Little Steven and The Disciples of Soul – Music News

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Steven Van Zandt had recently cancelled most of the final leg of the “Summer of Sorcery” tour (with Little Steven and The Disciples of Soul) after a case of sinusitis had become a problem for him to undertake the remaining dates.

However, he is playing a couple of gigs that were already scheduled, and the band performed on November 2, 2019 at the Chevalier Theatre in Medford, Massachusetts. The final night of the tour will be at the Beacon Theater in New York City on November 6, 2019, and will reportedly be filmed (and rumors abound that his long-time crony, Bruce Springsteen, will make an appearance at the New York show).

As sinusitis is very uncomfortable, Van Zandt has lots of gusto to even sing at all with the illness. Still, he soldiered on through a 24-song set that began with a rousing “Communion,” “Camouflage of Righteousness,” and an electric “Party Mambo!”

“Education,” a hearty rocker and a nod to school teachers from the “Summer of Sorcery” disc (Van Zandt has long supported educators and offered free tickets to teachers on his “Soulfire Teacher Solidarity Tour” in 2018).

Very willing to include his massive onstage band members into the spotlight, Van Zandt introduced multi-instrumentalist, Lowell “Banana” Levinger, a founding member of The Youngbloods. Levinger re-created his keyboard opening on a cover of The Youngbloods 1969 classic, “On Sir Francis Drake,” which morphed into “I Visit the Blues,” where Van Zandt tore off some steamy and tasteful Blues guitar heroics.

Vibrant takes of “Gravity” and “Los Desaparecidos” led to Van Zandt changing courses, as he and band began a three-song tribute to his fellow New Jersey comrades, Southside Johnny & The Asbury Jukes, and tore off great versions of “Little Girl So Fine,” “Trapped Again,” and “Love on the Wrong Side of Town.”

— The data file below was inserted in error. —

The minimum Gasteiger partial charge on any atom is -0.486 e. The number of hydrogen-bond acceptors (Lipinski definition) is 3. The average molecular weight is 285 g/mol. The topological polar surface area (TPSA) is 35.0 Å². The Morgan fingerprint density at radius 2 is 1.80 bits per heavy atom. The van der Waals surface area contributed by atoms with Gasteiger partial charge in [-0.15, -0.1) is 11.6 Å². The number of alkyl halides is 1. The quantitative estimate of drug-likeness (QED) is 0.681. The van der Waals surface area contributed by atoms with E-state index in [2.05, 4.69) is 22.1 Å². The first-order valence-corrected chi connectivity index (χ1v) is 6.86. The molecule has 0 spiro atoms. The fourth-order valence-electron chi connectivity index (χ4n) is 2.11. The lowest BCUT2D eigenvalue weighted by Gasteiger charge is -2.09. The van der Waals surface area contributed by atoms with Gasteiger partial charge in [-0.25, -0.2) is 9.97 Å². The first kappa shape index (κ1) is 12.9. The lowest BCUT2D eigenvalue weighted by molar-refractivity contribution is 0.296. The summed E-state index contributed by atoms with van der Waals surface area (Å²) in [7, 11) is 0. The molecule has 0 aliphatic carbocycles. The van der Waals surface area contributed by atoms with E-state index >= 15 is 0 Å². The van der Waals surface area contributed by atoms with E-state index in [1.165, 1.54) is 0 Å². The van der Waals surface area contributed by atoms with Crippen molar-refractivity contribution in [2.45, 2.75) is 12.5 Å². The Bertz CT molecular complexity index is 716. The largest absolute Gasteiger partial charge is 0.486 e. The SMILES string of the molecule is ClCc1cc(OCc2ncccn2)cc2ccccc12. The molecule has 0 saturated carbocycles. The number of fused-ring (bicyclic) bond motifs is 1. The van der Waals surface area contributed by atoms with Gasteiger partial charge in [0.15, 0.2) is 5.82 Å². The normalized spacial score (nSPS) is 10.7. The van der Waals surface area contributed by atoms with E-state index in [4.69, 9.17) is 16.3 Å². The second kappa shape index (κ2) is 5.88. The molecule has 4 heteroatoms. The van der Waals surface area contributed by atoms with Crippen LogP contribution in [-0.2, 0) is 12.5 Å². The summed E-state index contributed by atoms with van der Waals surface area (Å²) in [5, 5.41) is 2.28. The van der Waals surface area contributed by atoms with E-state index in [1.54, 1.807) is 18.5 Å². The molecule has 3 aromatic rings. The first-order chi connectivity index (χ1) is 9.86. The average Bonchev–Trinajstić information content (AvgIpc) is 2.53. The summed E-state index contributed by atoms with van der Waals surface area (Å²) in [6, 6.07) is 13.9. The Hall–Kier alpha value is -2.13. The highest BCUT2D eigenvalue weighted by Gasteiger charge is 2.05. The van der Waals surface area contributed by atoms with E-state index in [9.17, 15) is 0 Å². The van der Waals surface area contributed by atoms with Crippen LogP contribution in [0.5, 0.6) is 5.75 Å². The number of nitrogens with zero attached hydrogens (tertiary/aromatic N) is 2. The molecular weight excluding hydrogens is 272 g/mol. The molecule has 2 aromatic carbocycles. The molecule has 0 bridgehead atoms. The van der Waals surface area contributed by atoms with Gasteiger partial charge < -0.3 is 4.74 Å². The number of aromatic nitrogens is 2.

Before launching “A World of Our Own” (another new cut from “Summer of Sorcery”), Van Zandt spoke of the unjustly overlooked women pioneers of the ’60s and gave shout-outs to women Rock-band pioneers as the Ace of Cups (who regrouped two years ago and released a fantastic self-titled album in 2018), and Girl Groups as The Ronettes (Van Zandt has worked with Ronettes’ lead voice, Ronnie Spector, and penned her song, “Baby, Please Don’t Go”), The Crystals, The Shangri-Las, and a myriad of others. “A World of Our Own” pays tribute to these groups with a tribute to Phil Spector’s “Wall of Sound” production method that celebrated that era quite grandly.

As Van Zandt has been quite political in his solo career, he said he has been giving it a break lately, as he stated that the world is now talking politics “24 hours a day,” and pulled out a great version of his politically-charged 1984 track, “I Am a Patriot” (which has been covered by other socially-conscious Rockers as Jackson Browne and Pearl Jam).

The Blue-Eyed-Soul of “Forever” (from his debut disc “Men Without Women”), which was a quite popular video in 1982 on MTV, ended the set. A five-song encore (the group took a bow, but did not waste time leaving the stage and went straight into the encore after the bows) began with the title cut from “Summer of Sorcery,” which led into Van Zandt plugging Springsteen’s now movie, “Western Stars” and did a cover of The Boss’ “Tucson Train.”

A raucous “Soul Power Twist” led into Van Zandt’s powerhouse 1985 track, “Sun City,” an anti-apartheid anthem that shined a light of the former segregation issues in South Africa, and was very responsible to the abashment of apartheid in 1994.

A poignant “Out of the Darkness” ended the night and, after the Beacon Theater show this week, Van Zandt will finally get to take a break from the road and rest up a bit. Though that may not be that long, as rumors of a Springsteen and The E Street Band tour in 2020 are popping up everywhere.



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